Getting Rid of Hiccups
We’ve all experienced a bout of hiccups now and then. Hiccups seem to occur out of nowhere, often without warning. Often at the most inconvenient times and in the most public places.
Of course, hiccups do appear to happen more frequently at certain times, like when drinking carbonated beverages, eating too much, or eating too fast. Excitement, stress, and anxiety can also initiate hiccups.
Hiccups are usually triggered when the diaphragm becomes irritated and starts to spasm. Thankfully, hiccups are rarely a health concern and usually stop within just a few minutes. If you experience a severe case of hiccups that interferes with eating, breathing, or sleeping or a bout that lasts longer than usual, it’s wise to seek medical attention. There are rare cases when hiccups may signal a more serious medical problem.
The best way to remedy a case of hiccups is by disrupting the breathing pattern involved in hiccupping. We’ve all heard about various remedies for curing hiccups. It’s always a good idea to ask for your doctor’s opinion about any unusual tips you come across.
A few popular hiccup remedies…
- Have a drink of water. Try taking small sips of water quickly one right after another. Another trick involves covering your glass with a paper towel so you have to suck the water through the paper towel.
- Eat something that takes a little effort. Try eating a substance like peanut butter or dry powdered cocoa that doesn’t easily glide down the throat. You can drink something to help it down.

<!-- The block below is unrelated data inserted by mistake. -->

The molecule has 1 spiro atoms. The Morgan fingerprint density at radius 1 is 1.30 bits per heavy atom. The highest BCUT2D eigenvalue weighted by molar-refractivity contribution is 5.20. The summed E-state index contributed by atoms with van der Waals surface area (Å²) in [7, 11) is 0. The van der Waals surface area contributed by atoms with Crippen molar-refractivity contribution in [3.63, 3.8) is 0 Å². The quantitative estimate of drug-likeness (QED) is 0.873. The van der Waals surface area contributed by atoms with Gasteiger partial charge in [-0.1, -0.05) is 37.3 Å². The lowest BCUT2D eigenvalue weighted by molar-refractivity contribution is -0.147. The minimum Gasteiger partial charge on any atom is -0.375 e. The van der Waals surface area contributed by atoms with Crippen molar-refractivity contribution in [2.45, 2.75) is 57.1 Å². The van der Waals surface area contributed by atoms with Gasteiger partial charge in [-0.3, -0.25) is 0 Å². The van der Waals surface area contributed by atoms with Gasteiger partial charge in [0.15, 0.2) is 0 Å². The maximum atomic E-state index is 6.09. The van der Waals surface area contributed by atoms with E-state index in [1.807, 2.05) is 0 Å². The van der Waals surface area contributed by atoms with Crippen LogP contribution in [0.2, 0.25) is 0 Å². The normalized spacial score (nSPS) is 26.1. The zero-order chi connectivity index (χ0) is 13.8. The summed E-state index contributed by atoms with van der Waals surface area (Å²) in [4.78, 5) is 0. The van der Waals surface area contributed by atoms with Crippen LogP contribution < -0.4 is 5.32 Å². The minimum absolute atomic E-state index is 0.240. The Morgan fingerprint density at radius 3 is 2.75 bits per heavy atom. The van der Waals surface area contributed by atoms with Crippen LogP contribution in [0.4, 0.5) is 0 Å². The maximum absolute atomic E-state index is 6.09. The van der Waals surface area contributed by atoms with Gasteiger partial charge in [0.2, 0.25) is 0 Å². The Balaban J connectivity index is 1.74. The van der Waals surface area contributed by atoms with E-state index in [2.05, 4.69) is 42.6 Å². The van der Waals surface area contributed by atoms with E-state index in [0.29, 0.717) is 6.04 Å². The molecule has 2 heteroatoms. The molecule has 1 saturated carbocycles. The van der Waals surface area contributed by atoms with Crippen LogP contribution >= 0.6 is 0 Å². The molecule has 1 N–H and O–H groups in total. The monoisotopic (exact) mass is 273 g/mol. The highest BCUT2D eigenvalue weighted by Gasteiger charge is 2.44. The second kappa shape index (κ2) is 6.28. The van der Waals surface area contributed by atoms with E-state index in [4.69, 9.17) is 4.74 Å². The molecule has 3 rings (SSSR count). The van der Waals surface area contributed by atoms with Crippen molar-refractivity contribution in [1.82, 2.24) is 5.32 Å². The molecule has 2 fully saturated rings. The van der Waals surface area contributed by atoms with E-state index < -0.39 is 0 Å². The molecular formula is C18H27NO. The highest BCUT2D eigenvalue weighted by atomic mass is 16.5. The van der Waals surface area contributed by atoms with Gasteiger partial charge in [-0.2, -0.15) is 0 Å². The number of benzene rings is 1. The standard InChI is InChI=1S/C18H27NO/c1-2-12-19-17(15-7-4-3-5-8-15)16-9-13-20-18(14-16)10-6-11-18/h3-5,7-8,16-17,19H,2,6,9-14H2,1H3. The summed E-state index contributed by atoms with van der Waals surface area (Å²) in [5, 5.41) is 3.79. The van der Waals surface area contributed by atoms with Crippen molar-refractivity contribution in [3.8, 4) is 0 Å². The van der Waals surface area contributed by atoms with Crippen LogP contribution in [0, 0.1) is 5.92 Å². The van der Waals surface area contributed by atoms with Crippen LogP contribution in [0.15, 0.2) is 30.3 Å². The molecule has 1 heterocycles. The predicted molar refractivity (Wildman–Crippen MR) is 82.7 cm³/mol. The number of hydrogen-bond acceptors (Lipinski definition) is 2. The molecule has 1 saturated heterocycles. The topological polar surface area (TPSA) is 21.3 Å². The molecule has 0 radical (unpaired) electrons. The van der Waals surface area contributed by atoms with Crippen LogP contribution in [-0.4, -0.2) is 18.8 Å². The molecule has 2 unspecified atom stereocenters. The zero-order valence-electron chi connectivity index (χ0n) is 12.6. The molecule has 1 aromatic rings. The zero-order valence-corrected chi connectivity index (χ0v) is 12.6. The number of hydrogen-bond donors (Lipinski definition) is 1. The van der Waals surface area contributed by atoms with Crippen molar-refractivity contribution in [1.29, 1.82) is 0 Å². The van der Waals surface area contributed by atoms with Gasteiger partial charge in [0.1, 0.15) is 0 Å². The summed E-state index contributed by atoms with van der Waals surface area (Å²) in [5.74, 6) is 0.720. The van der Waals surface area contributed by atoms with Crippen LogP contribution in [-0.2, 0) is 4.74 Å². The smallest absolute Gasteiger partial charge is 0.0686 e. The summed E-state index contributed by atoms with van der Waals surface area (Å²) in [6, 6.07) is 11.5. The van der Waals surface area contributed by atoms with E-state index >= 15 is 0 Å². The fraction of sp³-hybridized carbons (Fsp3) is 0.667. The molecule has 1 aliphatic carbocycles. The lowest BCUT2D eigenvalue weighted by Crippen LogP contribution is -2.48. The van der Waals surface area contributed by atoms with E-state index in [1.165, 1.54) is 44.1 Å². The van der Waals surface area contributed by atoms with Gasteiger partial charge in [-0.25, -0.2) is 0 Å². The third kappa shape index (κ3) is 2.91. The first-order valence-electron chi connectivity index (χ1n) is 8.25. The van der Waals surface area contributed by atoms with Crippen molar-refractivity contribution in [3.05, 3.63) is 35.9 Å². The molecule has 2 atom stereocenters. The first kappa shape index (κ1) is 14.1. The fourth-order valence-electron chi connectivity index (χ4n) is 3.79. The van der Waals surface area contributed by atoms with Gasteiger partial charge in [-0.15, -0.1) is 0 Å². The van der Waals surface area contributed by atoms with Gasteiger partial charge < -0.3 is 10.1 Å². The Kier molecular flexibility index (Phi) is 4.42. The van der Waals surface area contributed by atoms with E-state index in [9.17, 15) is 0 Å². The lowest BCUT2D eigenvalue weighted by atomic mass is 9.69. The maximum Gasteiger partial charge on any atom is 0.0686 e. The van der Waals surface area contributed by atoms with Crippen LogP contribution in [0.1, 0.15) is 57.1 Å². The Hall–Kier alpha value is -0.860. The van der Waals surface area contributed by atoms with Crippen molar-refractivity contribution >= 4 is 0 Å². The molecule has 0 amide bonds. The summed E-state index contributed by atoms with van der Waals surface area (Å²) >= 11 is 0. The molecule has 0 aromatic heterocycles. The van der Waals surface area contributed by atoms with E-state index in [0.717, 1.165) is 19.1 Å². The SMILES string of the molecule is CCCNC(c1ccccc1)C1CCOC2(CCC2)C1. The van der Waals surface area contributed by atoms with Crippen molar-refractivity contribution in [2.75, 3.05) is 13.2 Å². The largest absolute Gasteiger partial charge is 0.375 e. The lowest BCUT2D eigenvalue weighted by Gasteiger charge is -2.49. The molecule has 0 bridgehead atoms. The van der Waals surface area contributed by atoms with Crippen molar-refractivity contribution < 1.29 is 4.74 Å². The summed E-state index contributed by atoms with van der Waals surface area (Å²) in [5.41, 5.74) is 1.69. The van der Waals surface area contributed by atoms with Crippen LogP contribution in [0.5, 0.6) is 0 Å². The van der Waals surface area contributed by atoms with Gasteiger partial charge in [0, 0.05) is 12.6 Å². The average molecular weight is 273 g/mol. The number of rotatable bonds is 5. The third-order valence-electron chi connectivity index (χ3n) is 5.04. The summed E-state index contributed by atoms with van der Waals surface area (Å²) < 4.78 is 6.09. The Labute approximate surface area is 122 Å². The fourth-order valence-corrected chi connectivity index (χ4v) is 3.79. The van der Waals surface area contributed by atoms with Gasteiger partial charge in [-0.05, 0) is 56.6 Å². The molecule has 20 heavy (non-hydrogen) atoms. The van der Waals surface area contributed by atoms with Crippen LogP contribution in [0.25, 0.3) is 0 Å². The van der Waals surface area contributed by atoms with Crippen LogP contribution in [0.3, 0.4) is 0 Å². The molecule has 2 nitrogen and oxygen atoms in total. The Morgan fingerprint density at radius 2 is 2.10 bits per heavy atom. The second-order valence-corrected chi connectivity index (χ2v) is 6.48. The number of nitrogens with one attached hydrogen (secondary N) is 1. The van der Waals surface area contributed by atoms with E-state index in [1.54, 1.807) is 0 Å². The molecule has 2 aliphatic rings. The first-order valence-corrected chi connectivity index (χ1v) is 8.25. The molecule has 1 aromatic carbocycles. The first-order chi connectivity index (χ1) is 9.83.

- Try a drizzle of honey. Water down a little bit of honey and swallow it slowly so you feel it tickle its way down your throat.
- Take a deep breath and hold it. Try to keep the breath in for a few seconds before letting it out. If that doesn’t work, try taking a few sips of water while holding your breath.
- Stick out your tongue. Sticking out your tongue may look rude, but it can have the desired impact on hiccups. If it doesn’t work, try pulling on your tongue a little bit.
- Be startled. Everyone has heard this one. Have someone surprise you when you don’t expect it. Make sure you’re just startled, NOT frightened to the point where you’re shocked or alarmed. It’s the intake of breath when you’re startled that quells hiccups.
- Relax. Try the complete opposite of being startled. Sit or lie down. Take a slow deep breath, hold it in for a few seconds, and exhale slowly. Repeat.
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